Exports send soybeans up, corn down
Government reports on weekly export sales produced mixed reactions for U.S. corn and soybean futures Thursday.
Higher-than-expected sales propelled soybean futures to fresh four-week highs, while lower-than-expected sales for corn pushed that market lower.
Soybeans rose 0.8%, and have rallied $1 a bushel in the past week on rumors of large Chinese purchases.
"This was just confirmation of the talk of big sales," said Bill Nelson, analyst with advisory firm Doane Advisory Services in St. Louis, Mo.
The sales were a reminder that robust export demand for U.S. soybeans is likely to continue to underpin futures.
Soybean buyers such as China, the world's largest soybean importer, are expected to continue soaking up U.S. supplies until soybean harvests in South America begin a few months from now.
The U.S. Department of Agriculture reported net export sales of 1.14 million metric tons of soybeans in the week ended Nov. 29. The sales were above traders' expectations for sales in a range of 400,000 to 700,000 tons, according to a poll.
The stellar export sales more than offset a larger soy-production estimate for Brazil. Conab, the Brazilian equivalent of the USDA, estimated the 2013 Brazilian soybean crop at a record large 82.6 million metric tons Thursday, with the range of production 80.1 million to 83 million tons assuming normal weather conditions. The USDA last month estimated Brazil production at 81 million metric tons.
Companies that rely on soybean supplies, such as food processors and livestock companies, are counting on Brazil, the world's second-largest producer after the U.S., and Argentina to produce record crops to relieve the strain of tight global supplies. The countries will harvest their crops in the first half of next year.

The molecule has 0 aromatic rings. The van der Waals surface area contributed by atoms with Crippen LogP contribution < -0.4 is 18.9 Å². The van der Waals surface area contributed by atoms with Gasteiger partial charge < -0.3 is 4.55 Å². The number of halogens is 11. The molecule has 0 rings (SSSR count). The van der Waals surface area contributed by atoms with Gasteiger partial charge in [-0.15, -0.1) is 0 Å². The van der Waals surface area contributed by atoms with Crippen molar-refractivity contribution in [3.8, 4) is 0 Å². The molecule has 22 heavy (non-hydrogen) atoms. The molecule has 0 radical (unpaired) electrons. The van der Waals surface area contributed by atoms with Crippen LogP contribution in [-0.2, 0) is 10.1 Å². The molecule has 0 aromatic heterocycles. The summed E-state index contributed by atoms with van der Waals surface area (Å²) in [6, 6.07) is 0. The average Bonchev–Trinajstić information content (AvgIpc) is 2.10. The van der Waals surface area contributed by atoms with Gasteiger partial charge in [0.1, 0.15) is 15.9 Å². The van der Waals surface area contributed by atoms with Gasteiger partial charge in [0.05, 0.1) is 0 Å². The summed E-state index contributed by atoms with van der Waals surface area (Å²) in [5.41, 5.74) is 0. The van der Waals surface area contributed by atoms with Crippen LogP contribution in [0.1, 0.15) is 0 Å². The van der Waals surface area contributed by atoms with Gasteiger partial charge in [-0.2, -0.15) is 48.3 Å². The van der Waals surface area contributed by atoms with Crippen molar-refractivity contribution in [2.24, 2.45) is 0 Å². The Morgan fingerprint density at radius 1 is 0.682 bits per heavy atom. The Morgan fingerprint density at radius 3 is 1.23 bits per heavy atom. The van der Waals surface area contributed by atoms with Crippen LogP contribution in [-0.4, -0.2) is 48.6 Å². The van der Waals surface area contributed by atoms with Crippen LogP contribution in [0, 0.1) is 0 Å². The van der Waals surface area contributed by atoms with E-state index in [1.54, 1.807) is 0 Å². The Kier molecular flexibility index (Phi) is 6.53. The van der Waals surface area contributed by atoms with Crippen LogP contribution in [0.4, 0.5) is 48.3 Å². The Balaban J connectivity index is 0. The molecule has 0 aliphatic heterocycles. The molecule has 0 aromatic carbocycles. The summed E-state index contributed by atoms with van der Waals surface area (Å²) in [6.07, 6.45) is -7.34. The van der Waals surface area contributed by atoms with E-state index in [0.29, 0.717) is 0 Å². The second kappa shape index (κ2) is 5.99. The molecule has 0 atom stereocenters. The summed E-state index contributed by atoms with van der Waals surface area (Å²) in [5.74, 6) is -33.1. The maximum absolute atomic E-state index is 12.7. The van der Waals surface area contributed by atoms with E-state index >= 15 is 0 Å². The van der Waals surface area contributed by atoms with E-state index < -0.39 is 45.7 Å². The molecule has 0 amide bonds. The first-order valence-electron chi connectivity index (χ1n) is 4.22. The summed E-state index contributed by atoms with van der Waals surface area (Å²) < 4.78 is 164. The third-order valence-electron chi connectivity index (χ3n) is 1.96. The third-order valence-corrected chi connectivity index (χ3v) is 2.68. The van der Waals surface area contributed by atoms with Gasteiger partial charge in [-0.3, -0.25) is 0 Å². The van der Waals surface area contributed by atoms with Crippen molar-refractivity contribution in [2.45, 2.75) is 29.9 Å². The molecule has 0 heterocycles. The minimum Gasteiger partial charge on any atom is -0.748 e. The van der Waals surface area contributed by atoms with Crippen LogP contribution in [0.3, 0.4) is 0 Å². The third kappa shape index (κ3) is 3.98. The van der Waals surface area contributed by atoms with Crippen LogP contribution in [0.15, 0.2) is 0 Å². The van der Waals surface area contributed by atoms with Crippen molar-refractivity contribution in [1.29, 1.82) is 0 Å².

Chicago Board of Trade soybeans for January delivery finished up 12 cents, or 0.8%, at $14.91 1/4.
Conversely, corn futures stumbled on the government's export report. "The corn sales were just plain bad," said Tim Hannagan, grain specialist with brokerage Alpari LLC in Chicago.
Corn prices dropped after the USDA reported net weekly corn export sales of just 47,400 metric tons. The sales fell below last week's total, which was also lackluster at 263,500 metric tons, and were far shy of analyst estimates of 300,000 to 500,000 tons.
The sales reflected the reluctance of foreign importers to buy U.S. corn at historically high prices for the grain, and marked the second weekly report in a row that drove futures lower.
CBOT March corn ended down 6 1/4 cents, or 0.8%, to $7.51 1/2.
Wheat futures finished higher, rebounding from early declines, as traders covered early bets that prices would decline, reducing risk ahead of the close.
March wheat futures ended up two cents, or 0.2%, to $8.62 a bushel at the Chicago Board of Trade. Kansas City Board of Trade March wheat rose 4 1/4 cents, or 0.5%, to $9.12 a bushel. MGEX March wheat finished up 3 cents, or 0.3%, at $9.35 1/4 a bushel.
Write to Andrew Johnson Jr. at firstname.lastname@example.org
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(END) Dow Jones Newswires
December 06, 2012 15:52 ET (20:52 GMT)
DJ U.S. GRAIN AND SOY REVIEW: Soy Futures Jump on Exports; Corn Falls->copyright
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